Richard Lancelyn Green

From Plastic Tub

Born 10 July 1953. Died 27 March 2004. He peers in, left eye squinty, beckoned by a whisper. He is a walrus tip-toeing. He receives dope tunes.

Although renowned for his popular renditions of Homeric and Arthurian legends, Sherlock Holmes was Green's passion. A connoisseur of mystery in life, Green bloomed further mystery in death.

Bones Bought

After a flamboyant life, Green was found garroted in his bed; the cord had been tightened with a wooden spoon.1 

Suspicious Deaths

Green had become increasingly paranoid in his last days, claiming he was being followed by a mysterious American. Although his death was later ruled a suicide, suspicions remain.

Spectacles and a Hairy Cap

Long-time correspondent Mazzistow Carrington, a detective novelist of rightful merit, has publicly expressed his doubts over the suicide story. In Grignotes 32 (2005) -- a journal normally dedicated to Paolo Grignotti -- he writes:

Green's death stinks of Gnomes; the stench cannot be denied. Anyone with a nose for crime could sniff it in a New York instant. This counterfeit story foisted upon the public has all the earmarks of a cover-up. Green expressed certain sentiments to me that in no way intimated a desire to die. I knew the man. He lived -- let me tell you... I used certain contacts to verify details he had about that "mysterious American." He was real. And that shit stinks.

(Carrington happened to come into contact with Grignotes while researching Holmes' violin -- which he believes Doyle intended to have once belonged to famous Italian master Paolo Grignotti.)

Ladies Hair Below

Less sentimental analysts have declared that Carrington is incorrect. They do not doubt the reality of a mysterious American, but they do believe the suicide was genuine. "It was the ultimate act of sacrifice to draw attention to some dark force gathering on the horizon," writes Winthrop Dunn in the popular Holmsiana magazine.

A third interpretation has it that Green in fact had an extreme form of body integrity identity disorder ( which led him to amputate his entire body -- by killing himself. The spoon, they say, indicates his desire to shed this fat mortal coil, weighted down with eating and its accompanying farts; the spoon is the ultimate symbol of the bodily need which shackles the spirit. In an extreme form of Gnostic asceticism, Green made that ultimate transition.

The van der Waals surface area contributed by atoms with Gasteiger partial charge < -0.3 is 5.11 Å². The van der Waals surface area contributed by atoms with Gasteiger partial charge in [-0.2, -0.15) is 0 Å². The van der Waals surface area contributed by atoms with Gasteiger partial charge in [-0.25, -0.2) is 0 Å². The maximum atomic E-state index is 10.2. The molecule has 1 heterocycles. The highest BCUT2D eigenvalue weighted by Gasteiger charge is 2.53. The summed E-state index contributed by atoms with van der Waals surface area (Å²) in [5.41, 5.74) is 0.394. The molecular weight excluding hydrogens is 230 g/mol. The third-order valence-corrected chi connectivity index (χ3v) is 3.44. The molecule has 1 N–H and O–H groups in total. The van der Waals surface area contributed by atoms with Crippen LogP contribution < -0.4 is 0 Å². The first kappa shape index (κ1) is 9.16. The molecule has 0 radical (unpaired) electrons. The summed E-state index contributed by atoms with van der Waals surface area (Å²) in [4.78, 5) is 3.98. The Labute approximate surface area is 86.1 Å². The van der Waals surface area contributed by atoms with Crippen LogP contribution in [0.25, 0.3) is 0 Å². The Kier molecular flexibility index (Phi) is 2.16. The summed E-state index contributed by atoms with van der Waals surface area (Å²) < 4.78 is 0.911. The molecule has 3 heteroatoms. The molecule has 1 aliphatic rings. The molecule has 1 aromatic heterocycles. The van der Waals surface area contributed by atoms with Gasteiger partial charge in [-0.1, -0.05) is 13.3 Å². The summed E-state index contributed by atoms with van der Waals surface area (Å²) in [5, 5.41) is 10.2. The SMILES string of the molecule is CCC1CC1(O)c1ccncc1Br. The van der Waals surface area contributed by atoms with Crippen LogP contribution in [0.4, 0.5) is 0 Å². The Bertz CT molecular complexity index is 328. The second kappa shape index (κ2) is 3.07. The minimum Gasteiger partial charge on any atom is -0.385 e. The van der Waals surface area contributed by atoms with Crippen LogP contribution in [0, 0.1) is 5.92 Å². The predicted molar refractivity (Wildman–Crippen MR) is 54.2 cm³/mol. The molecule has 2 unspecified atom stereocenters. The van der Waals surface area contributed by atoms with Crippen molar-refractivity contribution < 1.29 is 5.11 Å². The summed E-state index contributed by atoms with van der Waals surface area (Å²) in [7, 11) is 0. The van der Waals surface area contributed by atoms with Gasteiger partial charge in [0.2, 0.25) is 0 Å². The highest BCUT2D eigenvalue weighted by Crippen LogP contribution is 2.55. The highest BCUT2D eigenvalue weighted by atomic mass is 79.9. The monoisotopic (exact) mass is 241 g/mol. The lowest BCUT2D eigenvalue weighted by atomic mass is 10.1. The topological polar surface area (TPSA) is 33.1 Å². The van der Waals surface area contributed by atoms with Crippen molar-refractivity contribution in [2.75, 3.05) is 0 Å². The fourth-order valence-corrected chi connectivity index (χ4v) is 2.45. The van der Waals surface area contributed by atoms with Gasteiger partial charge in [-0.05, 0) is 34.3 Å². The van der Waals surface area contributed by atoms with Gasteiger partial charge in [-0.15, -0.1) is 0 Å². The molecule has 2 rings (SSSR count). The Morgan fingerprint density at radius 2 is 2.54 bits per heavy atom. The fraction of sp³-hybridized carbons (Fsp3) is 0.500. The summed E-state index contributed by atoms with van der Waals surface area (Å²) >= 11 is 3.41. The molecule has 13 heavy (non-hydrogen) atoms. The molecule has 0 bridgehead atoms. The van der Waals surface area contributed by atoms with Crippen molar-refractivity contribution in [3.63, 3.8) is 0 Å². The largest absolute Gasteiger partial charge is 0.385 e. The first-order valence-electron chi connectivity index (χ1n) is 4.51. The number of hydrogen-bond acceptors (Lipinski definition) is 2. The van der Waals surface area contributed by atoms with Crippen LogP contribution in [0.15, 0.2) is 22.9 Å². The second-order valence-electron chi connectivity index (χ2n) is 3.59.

Cat-skins ... Stripped Off!

Plastic Tub sees an attractive merit in this last position, but ultimately believes one of the first two possibilities is likely. All evidence, to be presented as soon as it is properly compiled, will be presented herein.

What is certain is that an American by the name of Stanley Adcock (generally referred to as "the mysterious American" by conspiracists) flew to England and stayed near Green's final apartment. While in London, Adcock is known to have made several telephone calls to suspected Gnomes. Soon after Green's death, Adcock returned to the States and thereafter retired to a life of relative seclusion in Coeur d'Alene, Idaho.

His Hand Upon the Lock

According to the Tub's sources, Adcock is: a violinist worthy of international note yet who remains unknown to the music world; a firm believer in Kapitalist Darwinism; a charitable donor to the Leeks for Peeps; a proud member of the Society for the Terminally Obese Children's Foundation; and the direct descendent of Pierre Charles L'Enfante, designer of the Washington D.C. cityscape.

Non Canonical Text

"They say he committed suicide, but everything else tells me that this is no [sic] possible. No one can double-tie a catheter behind his own neck and strangle himself. I just don't think that is possible." -– Alex Christopher (

See Also


Note 1:  Initial reports suggested that Green's nightstand held a matchbox containing "a remarkable worm said to be unknown to science." Scotland Yard continues to scoff at "such nonsense. Hrmph."

Richard Lancelyn Green, 50, a prolific author and collector of Sherlock Holmes-related memorabilia, was found garotted on his bed by police.
Richard Lancelyn Green, 50, a prolific author and collector of Sherlock Holmes-related memorabilia, was found garotted on his bed by police.


Green also collected plaid pants; his collection numbered in the high hundreds.

Green's myopic left eye led to innumerable automobile accidents, yet he refused to wear a monocle.

Green's favorite exclamatory was "Grub on a muddle!"